Learn math, science, English SAT & ACT from
highquaility study
videos by expert teachers
Thank you for watching the preview.
To unlock all 5,300 videos, start your free trial.
The Circle  Problem 2
Carl Horowitz
Carl Horowitz
University of Michigan
Runs his own tutoring company
Carl taught upperlevel math in several schools and currently runs his own tutoring company. He bets that no one can beat his love for intensive outdoor activities!
Start by writing the given equation of a circle in standard form: r^2 = (xh)^2 + (yk)^2. In the equation, since r is being squared, the radius is the square root of the constant value. In other words, if r^2= 36, the radius is 6. To find the coordinate of the center, extract the h and k values. Since the quantity is (xh), that means that the value of just "h" will have the opposite sign. In other words, if the quantity is (x3), then h = 3. If the quantity is (x+5), then h = 5.
Finding the center and the radius from a given equation. So whenever we're given a equation for a circle, to find the information that's in there all we have to do is get it to a form we recognize. What I have here is similar to an equation for a circle, but I have these coefficients on my x and y² terms.
Our equation for circles can have those, so the first thing we have to do is get rid of those coefficients. In this case we just want to divide everything by 2 and our coefficients will be 1. So dividing through we end up with x minus 4 quantity squared plus y minus 1 quantity squared is equal to 72 over 2 or 36.
So now we just need to think back to our equation for a circle and extract the information. We're equal to 36 and that 36 is our radius squared which tells me that my, let's use a different color, radius is going to be equal to 6.
Our center is just extracted from the x minus and y minus terms and we're just dealing with x minus the x coordinate, so we're just dealing with x minus 4, that tells me my x coordinate is 4 and y minus the y coordinate tells me that I'm looking at 1 for my y coordinate of the center.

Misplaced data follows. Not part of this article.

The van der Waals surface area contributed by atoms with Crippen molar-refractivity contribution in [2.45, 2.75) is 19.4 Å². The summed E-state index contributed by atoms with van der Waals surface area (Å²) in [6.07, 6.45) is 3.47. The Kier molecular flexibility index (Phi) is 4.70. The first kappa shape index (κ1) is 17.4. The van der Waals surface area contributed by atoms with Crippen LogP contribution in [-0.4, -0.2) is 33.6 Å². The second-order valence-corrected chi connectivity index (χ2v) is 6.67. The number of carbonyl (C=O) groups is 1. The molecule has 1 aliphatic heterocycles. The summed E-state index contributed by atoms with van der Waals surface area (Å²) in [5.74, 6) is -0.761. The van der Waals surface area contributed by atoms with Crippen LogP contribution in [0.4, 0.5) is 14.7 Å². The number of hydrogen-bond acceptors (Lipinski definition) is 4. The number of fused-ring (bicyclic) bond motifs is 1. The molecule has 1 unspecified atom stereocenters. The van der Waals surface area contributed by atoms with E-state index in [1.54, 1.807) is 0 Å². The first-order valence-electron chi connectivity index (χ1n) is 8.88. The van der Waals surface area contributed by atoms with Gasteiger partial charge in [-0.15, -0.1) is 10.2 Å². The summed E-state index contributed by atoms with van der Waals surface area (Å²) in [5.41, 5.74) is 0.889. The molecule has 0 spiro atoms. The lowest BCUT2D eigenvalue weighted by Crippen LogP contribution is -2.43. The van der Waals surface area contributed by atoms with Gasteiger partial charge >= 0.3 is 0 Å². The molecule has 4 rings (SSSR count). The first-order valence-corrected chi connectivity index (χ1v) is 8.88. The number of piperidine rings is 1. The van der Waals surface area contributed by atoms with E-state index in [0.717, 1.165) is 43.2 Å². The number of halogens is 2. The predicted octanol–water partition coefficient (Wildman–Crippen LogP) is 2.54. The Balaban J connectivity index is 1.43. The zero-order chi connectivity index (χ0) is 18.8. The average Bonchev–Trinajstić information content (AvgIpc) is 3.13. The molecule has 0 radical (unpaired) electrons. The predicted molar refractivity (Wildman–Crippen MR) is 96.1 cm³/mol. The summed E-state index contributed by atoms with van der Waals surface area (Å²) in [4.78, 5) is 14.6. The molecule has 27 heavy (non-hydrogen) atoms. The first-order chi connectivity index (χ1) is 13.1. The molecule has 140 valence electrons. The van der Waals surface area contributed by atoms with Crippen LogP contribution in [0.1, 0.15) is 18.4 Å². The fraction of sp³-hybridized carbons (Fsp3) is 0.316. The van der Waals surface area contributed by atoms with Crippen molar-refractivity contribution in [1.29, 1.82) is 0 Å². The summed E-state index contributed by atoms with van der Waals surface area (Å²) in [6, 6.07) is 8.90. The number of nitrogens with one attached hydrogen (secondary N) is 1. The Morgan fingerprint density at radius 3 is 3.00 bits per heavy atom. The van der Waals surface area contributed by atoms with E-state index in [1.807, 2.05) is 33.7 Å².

Another way you can look at is just think about what value needs to make this 0 and that will always be your coordinate for the center of the circle. So x is 4 to make this 0, y is 1 to make that 0, therefore 4,1 is our center.
So when finding the center and the radius of a equation, make sure it's in a form you recognize, make sure your coefficients are 1 and then just relate it to an equation for a circle x minus h² plus y minus k² is to r².
Please enter your name.
Are you sure you want to delete this comment?
Carl Horowitz
B.S. in Mathematics University of Michigan
He knows how to make difficult math concepts easy for everyone to understand. He speaks at a steady pace and his stepbystep explanations are easy to follow.
Concept (1)
Sample Problems (11)
Need help with a problem?
Watch expert teachers solve similar problems.

The Circle
Problem 1 14,260 viewsEquation for a circle centered at (1,2) with radius 5.

The Circle
Problem 2 11,362 viewsGive the center and radius of the circle defined by
2(x − 4)² + 2(y − 1)² = 72 
The Circle
Problem 3 10,826 viewsGive the center and radius of the circle defined by
x² + y² + 6y − 2x − 15 = 0 
The Circle
Problem 4 10,760 viewsFind the equation of a circle that has a diameter with endpoints at (3,1) and (5,5).

The Circle
Problem 5 2,517 views 
The Circle
Problem 6 2,354 views 
The Circle
Problem 7 2,254 views 
The Circle
Problem 8 2,206 views 
The Circle
Problem 9 2,234 views 
The Circle
Problem 10 2,266 views 
The Circle
Problem 11 2,201 views
Comments (0)
Please Sign in or Sign up to add your comment.
·
Delete